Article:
Ensure your Payers are abiding by the contract guidelines. You must be able to access their payment style and their ability to process your claims according to your contract. Once payer payment issues are discovered, they must be presented to Management, to assist in contract negotiations and improvements. How does this impact your practice?

If your payer contract stipulates 30 day payment upon receipt of a clean claim, and paid at 80% of billed charges, your staff must be able to determine if payment was made correctly. If the payer is paying your claims at 75% and you are writing off the remaining 5%, you are losing revenue.

Patient collections are an important part of your collection process as well. From the appointment each patient must understand his financial responsibility. That responsibility must be collected at time of service. If the amount is not collected, your collection processes must include how and when to collect any remaining patient responsibility.

Investing in a practice management system that will provide the tools to analyze your current state is crucial in the streamlining of your collection efforts. Your software should accommodate the multiple payer contract payment requirements, and the processes you have developed to collect any outstanding receivable. The more you can automate, the less likelihood of delayed collections. These processes must include both payer and patient collection efforts.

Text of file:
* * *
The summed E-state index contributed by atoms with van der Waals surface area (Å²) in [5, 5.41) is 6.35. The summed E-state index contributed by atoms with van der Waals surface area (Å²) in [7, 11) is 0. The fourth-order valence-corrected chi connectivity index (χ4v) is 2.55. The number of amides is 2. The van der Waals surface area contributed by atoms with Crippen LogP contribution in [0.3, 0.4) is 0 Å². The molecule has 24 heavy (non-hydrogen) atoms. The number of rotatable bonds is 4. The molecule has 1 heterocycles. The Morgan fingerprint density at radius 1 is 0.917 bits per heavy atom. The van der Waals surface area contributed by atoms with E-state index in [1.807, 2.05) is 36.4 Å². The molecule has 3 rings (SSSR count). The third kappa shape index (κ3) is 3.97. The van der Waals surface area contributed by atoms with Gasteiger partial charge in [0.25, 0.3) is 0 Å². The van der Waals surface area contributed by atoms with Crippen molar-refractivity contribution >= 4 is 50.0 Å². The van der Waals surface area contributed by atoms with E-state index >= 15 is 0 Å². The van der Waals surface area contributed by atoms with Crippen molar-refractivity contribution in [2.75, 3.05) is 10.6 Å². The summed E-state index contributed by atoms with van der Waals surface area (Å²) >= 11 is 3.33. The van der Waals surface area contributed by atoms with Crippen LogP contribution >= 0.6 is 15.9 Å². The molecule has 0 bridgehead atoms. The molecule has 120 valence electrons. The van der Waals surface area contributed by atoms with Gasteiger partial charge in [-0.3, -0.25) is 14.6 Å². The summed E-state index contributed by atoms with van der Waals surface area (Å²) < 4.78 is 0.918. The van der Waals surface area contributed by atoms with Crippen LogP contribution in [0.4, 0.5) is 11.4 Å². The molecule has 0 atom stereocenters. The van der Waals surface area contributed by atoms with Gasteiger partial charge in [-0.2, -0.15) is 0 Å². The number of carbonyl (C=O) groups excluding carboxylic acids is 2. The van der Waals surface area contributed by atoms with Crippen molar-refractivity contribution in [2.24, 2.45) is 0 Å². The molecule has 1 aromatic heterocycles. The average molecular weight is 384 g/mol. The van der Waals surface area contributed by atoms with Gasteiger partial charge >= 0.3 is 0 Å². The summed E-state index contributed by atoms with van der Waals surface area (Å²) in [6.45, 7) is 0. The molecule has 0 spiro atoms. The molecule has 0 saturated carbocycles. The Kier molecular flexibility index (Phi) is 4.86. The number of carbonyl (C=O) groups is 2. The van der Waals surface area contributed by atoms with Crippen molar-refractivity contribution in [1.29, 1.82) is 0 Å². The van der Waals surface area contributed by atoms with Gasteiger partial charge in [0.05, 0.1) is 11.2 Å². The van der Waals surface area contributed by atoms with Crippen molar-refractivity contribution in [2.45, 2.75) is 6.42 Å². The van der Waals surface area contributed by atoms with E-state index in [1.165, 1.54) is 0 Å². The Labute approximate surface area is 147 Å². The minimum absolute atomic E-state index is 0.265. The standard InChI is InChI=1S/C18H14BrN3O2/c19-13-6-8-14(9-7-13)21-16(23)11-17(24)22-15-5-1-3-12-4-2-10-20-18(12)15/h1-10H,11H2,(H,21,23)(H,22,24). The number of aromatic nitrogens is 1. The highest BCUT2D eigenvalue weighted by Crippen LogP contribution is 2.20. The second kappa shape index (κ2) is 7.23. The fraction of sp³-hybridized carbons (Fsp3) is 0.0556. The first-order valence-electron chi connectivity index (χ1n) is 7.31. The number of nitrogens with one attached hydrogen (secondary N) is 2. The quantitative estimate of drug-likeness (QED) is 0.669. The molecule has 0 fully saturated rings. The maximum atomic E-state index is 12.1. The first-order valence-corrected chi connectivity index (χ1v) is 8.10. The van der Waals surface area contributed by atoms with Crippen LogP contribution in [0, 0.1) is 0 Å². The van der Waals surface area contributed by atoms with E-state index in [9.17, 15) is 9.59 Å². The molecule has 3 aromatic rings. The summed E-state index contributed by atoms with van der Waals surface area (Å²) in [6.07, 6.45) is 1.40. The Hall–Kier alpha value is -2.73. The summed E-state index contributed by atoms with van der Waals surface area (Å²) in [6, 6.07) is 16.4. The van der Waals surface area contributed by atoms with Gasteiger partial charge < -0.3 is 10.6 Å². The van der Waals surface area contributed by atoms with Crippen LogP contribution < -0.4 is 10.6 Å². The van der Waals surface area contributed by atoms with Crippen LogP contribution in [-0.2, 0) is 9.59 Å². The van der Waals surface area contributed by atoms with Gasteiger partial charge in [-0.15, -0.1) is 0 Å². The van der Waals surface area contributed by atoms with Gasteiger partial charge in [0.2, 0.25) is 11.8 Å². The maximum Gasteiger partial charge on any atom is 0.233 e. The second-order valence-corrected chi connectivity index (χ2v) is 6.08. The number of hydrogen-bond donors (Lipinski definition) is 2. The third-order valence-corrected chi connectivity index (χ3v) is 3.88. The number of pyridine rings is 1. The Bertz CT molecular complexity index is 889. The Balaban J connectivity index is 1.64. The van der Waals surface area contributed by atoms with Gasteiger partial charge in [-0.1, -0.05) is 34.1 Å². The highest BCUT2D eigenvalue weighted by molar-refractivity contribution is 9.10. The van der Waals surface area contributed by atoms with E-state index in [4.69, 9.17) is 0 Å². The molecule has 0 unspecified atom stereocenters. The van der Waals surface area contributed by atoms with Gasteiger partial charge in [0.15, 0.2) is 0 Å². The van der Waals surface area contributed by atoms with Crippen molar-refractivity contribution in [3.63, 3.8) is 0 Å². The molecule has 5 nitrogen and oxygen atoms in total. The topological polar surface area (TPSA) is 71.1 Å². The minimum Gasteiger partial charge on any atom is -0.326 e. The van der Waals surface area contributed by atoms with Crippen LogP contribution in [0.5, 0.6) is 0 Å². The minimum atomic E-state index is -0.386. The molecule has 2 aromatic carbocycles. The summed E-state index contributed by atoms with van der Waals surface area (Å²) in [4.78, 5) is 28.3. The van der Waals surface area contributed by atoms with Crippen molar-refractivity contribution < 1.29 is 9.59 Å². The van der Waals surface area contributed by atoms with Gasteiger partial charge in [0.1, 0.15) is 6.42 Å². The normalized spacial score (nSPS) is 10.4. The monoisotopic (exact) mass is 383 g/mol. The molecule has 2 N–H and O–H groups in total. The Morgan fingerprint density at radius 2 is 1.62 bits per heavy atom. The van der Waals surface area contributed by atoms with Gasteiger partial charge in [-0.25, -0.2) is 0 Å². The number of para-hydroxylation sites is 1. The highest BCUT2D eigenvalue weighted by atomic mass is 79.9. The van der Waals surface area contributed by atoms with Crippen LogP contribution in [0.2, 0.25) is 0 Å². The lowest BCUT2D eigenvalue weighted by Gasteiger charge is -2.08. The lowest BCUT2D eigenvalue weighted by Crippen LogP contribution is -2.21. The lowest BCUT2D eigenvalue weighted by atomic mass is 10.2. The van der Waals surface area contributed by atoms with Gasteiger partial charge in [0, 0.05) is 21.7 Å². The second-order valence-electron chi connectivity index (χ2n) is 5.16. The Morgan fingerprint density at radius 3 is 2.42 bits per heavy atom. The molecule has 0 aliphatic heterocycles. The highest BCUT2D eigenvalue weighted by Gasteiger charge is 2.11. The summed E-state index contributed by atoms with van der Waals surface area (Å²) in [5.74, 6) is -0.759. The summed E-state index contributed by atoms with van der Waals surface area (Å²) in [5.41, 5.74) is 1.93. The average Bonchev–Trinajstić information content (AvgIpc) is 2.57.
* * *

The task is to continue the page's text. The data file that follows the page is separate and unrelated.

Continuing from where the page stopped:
Collections Software
Your collection software should allow you to manage your collection process by user-defined guidelines. The software should provide user activities, worklists, and letters to guide your staff in the collection of your receivables.

Creating automatic collection letters is a must. The letters should be as specific or generic as you wish (from small balances to a more rapid letter sequence for higher balances). Your users should have access to unlimited worklists, with multiple assignments based on your criteria. Supervisors should be able to view employees worklist any time on-line. In addition, the software should provides productivity reports to help you analyze what your collectors are doing.